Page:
Expecting a baby is supposed to be one of the most joyous times
of a woman’s life. But whether a pregnancy will end with a celebration or a medical
tragedy for the mom may hinge upon the color of her skin, according to a new
report by the Centers
for Disease Control and Prevention.
The CDC found that for 2011 through 2015, black women died of pregnancy-related causes at about three times the rate of white women. For non-Hispanic black women, there were 42.8 pregnancy-related deaths per 100,000 live births. By comparison, there were 13.0 pregnancy-related deaths per 100,000 live births for non-Hispanic white women.
The number of pregnancy-related deaths per 100,000 live births
for women of other races and ethnicities was as follows:
All told, the CDC found that 700 women die each year from pregnancy-related complications. The high number makes the U.S. one of only 13 countries in the world where the rate of maternal mortality is worse than what it was 25 years ago.
What Factors Contribute
to Pregnancy-Related Deaths?
In addition to examining pregnancy-related deaths from 2011
to 2015, the CDC also reviewed data from 2013 to 2017 provided by maternal
mortality review committees (MMRCs) of 13 states. Based on the state data, the
agency identified five thematically coded factors that contribute to
pregnancy-related deaths. They are:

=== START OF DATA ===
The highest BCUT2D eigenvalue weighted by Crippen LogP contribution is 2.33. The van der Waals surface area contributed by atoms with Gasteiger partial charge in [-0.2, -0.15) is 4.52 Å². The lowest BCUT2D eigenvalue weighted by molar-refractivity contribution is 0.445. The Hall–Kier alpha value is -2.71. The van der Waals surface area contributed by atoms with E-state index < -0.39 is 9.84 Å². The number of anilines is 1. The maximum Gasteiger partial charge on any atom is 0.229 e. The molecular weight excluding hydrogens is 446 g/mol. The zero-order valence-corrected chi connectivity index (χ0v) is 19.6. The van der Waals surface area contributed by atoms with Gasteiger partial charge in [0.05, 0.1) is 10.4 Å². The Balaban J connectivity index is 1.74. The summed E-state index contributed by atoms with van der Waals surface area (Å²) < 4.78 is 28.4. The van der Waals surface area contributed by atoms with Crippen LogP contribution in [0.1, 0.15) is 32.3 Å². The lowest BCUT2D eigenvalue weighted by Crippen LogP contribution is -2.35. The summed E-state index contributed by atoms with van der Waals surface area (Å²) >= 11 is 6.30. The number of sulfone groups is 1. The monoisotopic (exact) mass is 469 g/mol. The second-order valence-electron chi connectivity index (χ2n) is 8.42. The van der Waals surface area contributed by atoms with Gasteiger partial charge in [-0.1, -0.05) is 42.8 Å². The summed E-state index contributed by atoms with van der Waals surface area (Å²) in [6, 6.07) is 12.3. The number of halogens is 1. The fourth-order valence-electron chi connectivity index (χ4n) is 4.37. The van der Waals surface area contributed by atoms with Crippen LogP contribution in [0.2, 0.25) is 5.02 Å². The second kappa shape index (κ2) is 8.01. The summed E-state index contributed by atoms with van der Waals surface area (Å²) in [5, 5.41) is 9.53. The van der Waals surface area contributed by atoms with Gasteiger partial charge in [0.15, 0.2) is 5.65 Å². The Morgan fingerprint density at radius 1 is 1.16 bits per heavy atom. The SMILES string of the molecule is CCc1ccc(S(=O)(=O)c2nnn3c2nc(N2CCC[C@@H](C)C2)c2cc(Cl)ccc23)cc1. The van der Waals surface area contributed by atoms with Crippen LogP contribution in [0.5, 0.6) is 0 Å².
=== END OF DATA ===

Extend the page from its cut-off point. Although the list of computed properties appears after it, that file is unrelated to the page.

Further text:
Health Facility Factors
The CDC concluded that most pregnancy-related deaths are
preventable. This conclusion underscores the need to identify and implement strategies
to address the five factors that contribute to maternal mortality.
Prevention strategies recommend by the 13 state MMRCs include:
While the data is disheartening, public awareness of the
maternal health crisis faced by black women is rising due in large part to U.S.
politics and pop culture. The unprecedented level of recognition offers reasons
for hope that reforms will be forthcoming.
In particular, Sens. Kamala Harris (Calif.) and Elizabeth
Warren (Mass.) have made tackling racial disparities in maternal health a core
component of their political platforms as they seek the Democratic presidential
In May, Harris introduced a Senate bill that, if passed,
would pump $25 million into establishing implicit bias training within the
medical profession. The bill also would set aside $125 million to be used to
identify moms with high-risk pregnancies and provide them with “the culturally
competent care and resources they need.” A similar bill introduced by Harris in
2018 did not receive a vote.
In April, Harris introduced a resolution to name April
11-17, 2019, as Black Maternal Health Week to raise awareness of the maternal
health crisis black women face in the U.S.
Warren has proposed a system — building upon lessons learned
from the Affordable Care Act — that would reward hospitals that show reduced
mortality rates for black mothers.
Also, tennis star Serena Williams shined a spotlight on
black women’s maternal health in a Vogue
magazine interview in 2018. Williams, who has a medical history of blood
clots and pulmonary embolism, shared her story of trying to convince medical
professionals to take her seriously when she recognized the symptoms of an
imminent medical emergency following the delivery of her daughter by C-section.
Fortunately, Williams got the life-saving treatment that she
needed. But the episode left many wondering how other black women — without the
benefit of fame and financial resources — fare when they experience life-threatening
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